Okami Goju no Onchou

cover Album Title:
Okami Goju no Onchou
Record Label:
Catalog No.:
Release Date:
October 31, 2012
Buy from CDJapan


Released to great acclaim, but poor sales upon its release for the PlayStation 2 in 2006, Okami was an adventure game set in the style of traditional Japanese brush art that has now amassed a strong cult following. In 2012, Capcom decided to revisit the title, giving it a high definition remastering for the PlayStation 3. Now more than ever, the game’s gorgeous art style could shine through the way it was meant to be seen. Tying in with this, their record label Suleputer quietly released a new arrange album upon Okami’s new release.

This was an album that entirely slipped under my radar, as I had not come across it until recently. That turned out to be a pretty big mistake, as Okami Goju no Onchou (which roughly translates to “Okami Five-Layered Sound) represents the best musical release for the entire series next to the original soundtrack. The title refers to the five distinct instruments used, in this case the violin, piano, cello, tsugaru shamisen, and shakuhachi flute; which all make up the substance of the album’s twelve arrangements. Unlike later albums which would attempt varying styles at odds with the game’s distinct Japanese soundscape, Okami Goju no Onchou keeps its Eastern origins intact while arranger Tomomichi Takeoka offers some new ideas to the table. With some of the best video game music ever composed being performed expertly on live instruments, the results prove to be wholly successful.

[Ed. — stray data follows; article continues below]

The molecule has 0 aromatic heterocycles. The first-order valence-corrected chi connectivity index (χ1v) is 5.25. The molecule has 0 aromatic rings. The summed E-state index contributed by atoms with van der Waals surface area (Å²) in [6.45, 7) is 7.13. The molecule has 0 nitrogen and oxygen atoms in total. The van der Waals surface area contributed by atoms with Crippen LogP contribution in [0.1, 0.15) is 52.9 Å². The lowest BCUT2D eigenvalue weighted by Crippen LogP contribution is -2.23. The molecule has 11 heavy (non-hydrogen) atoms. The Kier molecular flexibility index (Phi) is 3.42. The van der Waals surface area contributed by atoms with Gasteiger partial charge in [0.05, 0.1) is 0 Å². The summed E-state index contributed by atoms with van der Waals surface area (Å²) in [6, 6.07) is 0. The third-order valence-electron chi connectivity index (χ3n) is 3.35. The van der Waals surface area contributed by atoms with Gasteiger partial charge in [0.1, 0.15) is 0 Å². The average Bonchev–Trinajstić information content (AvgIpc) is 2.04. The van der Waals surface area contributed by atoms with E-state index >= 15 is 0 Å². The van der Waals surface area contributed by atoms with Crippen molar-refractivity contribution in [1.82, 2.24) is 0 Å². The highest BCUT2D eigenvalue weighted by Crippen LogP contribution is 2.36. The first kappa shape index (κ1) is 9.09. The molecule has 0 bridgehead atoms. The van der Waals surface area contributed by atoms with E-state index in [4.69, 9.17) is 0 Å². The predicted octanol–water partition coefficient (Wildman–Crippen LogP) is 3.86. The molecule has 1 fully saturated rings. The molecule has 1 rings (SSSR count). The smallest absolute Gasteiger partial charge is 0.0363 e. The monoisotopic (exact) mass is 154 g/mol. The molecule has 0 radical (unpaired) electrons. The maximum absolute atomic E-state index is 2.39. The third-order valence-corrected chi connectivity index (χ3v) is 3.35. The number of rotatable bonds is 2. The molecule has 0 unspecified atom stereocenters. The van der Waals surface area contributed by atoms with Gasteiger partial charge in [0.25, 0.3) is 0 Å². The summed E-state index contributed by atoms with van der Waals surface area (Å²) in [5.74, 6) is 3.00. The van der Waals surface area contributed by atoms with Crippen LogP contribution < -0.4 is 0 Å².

Opening on a more somber note with the atmospheric theme for the character Princess Sakuya (which also hints at the later track “Rising Sun”), the beginning gentle piano notes lead into the strums of the shamisen and soothing strings. The shakuhachi adds in a reverberating harmony, later paired with pizzicato from the violin and more shamisen notes. Each section works together beautifully, and the combination of both Eastern and Western instruments does not feel jarring in the least.

Other characters are additionally given arrangements of their respective themes. “Susano’s Real Power,” originally a heroic piece in the game, is scaled back as a more melancholic ballad. The piece begins with a solo piano section until around the 0:50 mark when the shakuhachi joins in. The tempo quickly picks up, and the duet of seemingly contrasting instruments play off each other quite uniquely. “Waka Appears” hands the violin a mysterious Asiatic solo as each layer of sound is added on. The track transitions into what almost sounds like chamber music and later on into a waltz-like melody. Changing tone drastically, “Yami (The Emperor of Darkness)” is dark and ominous, slightly akin to a Glass composition with its scraping strings. The shamisen and shakuhachi play a gloomy line of notes which hold tinges of mock-seriousness. Though perhaps at times experimental between sections, Takeoka manages to hold the listener’s attention.

The battle track “Exorcising Evil” is purely Japanese, only utilizing the shamisen and shakuhachi. Playful and full of cadenza from both sections, the effect here is even greater than in the game due to the use of live instruments. The following track “Crimson Helm Begone!” is similar in composition due to it also being a battle track, but more substance is added due to the addition of the Western instruments. Takeoka switches between styles and tempos, carrying hints of both folk music and contemporary melody. It’s a delight to hear and each second had me in suspense of what would happen next.